Last week we launched season two of Quiet Little Horrors with an episode about a film I didn’t watch for a long time because a horror film about an overwhelmed single mother losing touch with reality seemed a little too close to home. I finally watched it for the first time last year, however, and it’s tailor-made for our podcast. So we talked about The Babadook.
Quick note to paid subscribers (or those who might want to be): I haven’t got essays out for the last couple of months, but I plan to catch up this month with 2-3 fiction pieces. Sit tight for that and, as always, thank you so much for supporting my endeavors. ❤️
“Art asks us to be aware of the particular and the universal, both at once. And that’s why, of all the things that have the potential to unite us, none is more powerful than the communal experience of the arts.” Steven Spielberg on going back to movie theaters.
“Time makes misfits of us all. Even people who spent their youth feeling totally at home in the world, doing whatever people who feel at home in the world do instead of going to goth clubs (sports??), will eventually find themselves at sea as the culture of youth moves on without them. If you don’t die young, you live long enough to become embarrassing. … But in a basement somewhere in the world—or, if the clubs never open again, somewhere out of it—there will be familiar boots tracing familiar patterns on the floor. The Goth Club of Eternity has no bouncer.” Jess Zimmerman on the Goth Club of Eternity.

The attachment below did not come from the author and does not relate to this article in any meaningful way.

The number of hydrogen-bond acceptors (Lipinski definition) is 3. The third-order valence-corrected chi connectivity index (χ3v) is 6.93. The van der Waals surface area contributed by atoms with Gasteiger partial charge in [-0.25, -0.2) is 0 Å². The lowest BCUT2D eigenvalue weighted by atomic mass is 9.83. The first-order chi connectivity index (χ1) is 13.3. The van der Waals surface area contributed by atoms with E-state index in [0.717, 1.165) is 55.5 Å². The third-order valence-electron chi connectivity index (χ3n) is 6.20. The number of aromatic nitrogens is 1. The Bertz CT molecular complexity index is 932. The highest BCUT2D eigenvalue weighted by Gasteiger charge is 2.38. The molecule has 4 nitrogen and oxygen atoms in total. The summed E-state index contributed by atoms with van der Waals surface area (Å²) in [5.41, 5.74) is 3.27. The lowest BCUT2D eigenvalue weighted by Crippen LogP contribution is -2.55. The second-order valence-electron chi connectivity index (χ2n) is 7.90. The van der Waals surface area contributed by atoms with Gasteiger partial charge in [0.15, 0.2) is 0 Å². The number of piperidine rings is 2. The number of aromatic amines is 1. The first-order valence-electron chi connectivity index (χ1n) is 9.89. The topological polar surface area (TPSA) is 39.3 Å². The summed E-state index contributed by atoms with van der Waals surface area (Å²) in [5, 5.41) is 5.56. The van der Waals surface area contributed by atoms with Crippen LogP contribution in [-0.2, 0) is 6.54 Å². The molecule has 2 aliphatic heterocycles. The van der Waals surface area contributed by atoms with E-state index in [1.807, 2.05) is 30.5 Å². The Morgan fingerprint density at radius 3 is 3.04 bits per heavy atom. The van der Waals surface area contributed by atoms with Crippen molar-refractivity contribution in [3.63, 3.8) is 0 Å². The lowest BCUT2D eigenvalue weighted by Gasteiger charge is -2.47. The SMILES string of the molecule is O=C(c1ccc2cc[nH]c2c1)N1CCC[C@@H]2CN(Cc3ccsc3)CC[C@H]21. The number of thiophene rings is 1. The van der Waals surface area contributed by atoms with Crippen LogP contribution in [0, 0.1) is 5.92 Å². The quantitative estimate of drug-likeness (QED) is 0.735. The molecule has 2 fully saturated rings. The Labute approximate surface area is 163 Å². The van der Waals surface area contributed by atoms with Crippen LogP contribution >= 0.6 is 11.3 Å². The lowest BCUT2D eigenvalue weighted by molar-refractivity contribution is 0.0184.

David Lynch dropped an important announcement.
I’m reading Stephen King’s Dance Macabre, his nonfiction exploration of the rhymes and reasons of horror fiction. Like me, it’s almost forty years old, so I find it by turns insightful and slightly outmoded. If you like genre fiction or film, and particularly if you make/want to make genre fiction or film, it’s probably worth taking a swing through.
The Criterion Channel is currently streaming a collection of short films by Jennifer Reeder. Last year, I recommended her feature, Knives + Skin, and if you liked that you would like her shorts, which feature the same elements of teenage girls, lost women, neon aesthetics and quiet epiphanies. Reeder straddles the line between experimental and narrative film, so be ready to take some journeys.
New Hold Steady is coming later this month.
Stay warm, stay nimble.
Substack archive: https://jenmyers.substack.com/archive
TinyLetter archive: http://tinyletter.com/jenmyers/archive
Essay archive: http://modernadventuress.com/
Post: P.O. Box 13114 Chicago, IL 60613
Today’s quote is from George MacDonald.